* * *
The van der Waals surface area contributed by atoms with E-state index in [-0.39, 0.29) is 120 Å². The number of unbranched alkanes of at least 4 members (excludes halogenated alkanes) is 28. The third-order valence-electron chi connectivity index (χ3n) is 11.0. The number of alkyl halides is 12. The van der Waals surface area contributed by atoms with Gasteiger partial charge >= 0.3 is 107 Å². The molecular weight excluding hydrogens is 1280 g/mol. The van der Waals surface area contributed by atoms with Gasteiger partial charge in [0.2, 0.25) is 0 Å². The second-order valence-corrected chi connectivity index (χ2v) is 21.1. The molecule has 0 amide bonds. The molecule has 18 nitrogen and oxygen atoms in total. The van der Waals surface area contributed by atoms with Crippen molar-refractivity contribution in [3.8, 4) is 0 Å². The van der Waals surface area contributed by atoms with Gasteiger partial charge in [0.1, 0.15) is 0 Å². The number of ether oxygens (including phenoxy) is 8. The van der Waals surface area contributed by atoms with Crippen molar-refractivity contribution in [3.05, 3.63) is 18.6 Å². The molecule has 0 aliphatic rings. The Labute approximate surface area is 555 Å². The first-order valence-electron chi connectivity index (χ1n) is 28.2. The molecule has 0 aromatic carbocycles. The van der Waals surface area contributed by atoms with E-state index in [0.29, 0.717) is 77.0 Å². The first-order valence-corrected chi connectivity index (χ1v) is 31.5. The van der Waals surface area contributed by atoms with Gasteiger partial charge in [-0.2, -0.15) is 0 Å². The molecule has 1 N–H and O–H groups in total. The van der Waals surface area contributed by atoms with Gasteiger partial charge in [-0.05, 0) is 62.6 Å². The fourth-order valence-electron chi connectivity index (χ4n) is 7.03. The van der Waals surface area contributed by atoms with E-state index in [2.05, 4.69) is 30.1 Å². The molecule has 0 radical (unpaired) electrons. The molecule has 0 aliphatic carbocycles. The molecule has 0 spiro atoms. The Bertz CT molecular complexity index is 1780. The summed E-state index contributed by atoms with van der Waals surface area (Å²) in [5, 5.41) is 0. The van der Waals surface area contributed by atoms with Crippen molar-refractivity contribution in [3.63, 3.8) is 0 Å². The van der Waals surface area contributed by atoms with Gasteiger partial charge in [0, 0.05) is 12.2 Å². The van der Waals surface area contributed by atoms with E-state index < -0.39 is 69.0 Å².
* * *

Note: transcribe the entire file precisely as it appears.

The van der Waals surface area contributed by atoms with E-state index in [-0.39, 0.29) is 120 Å². The number of unbranched alkanes of at least 4 members (excludes halogenated alkanes) is 28. The third-order valence-electron chi connectivity index (χ3n) is 11.0. The number of alkyl halides is 12. The van der Waals surface area contributed by atoms with Gasteiger partial charge >= 0.3 is 107 Å². The molecular weight excluding hydrogens is 1280 g/mol. The van der Waals surface area contributed by atoms with Gasteiger partial charge in [0.2, 0.25) is 0 Å². The second-order valence-corrected chi connectivity index (χ2v) is 21.1. The molecule has 0 amide bonds. The molecule has 18 nitrogen and oxygen atoms in total. The van der Waals surface area contributed by atoms with Crippen molar-refractivity contribution in [3.8, 4) is 0 Å². The van der Waals surface area contributed by atoms with Gasteiger partial charge in [0.1, 0.15) is 0 Å². The number of ether oxygens (including phenoxy) is 8. The van der Waals surface area contributed by atoms with Crippen molar-refractivity contribution in [3.05, 3.63) is 18.6 Å². The molecule has 0 aliphatic rings. The Labute approximate surface area is 555 Å². The first-order valence-electron chi connectivity index (χ1n) is 28.2. The molecule has 0 aromatic carbocycles. The van der Waals surface area contributed by atoms with E-state index in [0.29, 0.717) is 77.0 Å². The first-order valence-corrected chi connectivity index (χ1v) is 31.5. The van der Waals surface area contributed by atoms with Gasteiger partial charge in [-0.2, -0.15) is 0 Å². The molecule has 1 N–H and O–H groups in total. The van der Waals surface area contributed by atoms with Gasteiger partial charge in [-0.05, 0) is 62.6 Å². The fourth-order valence-electron chi connectivity index (χ4n) is 7.03. The van der Waals surface area contributed by atoms with E-state index in [2.05, 4.69) is 30.1 Å². The molecule has 0 radical (unpaired) electrons. The molecule has 0 aliphatic carbocycles. The molecule has 0 spiro atoms. The Bertz CT molecular complexity index is 1780. The summed E-state index contributed by atoms with van der Waals surface area (Å²) in [5, 5.41) is 0. The van der Waals surface area contributed by atoms with Crippen molar-refractivity contribution in [3.63, 3.8) is 0 Å². The van der Waals surface area contributed by atoms with Gasteiger partial charge in [0, 0.05) is 12.2 Å². The van der Waals surface area contributed by atoms with E-state index < -0.39 is 69.0 Å².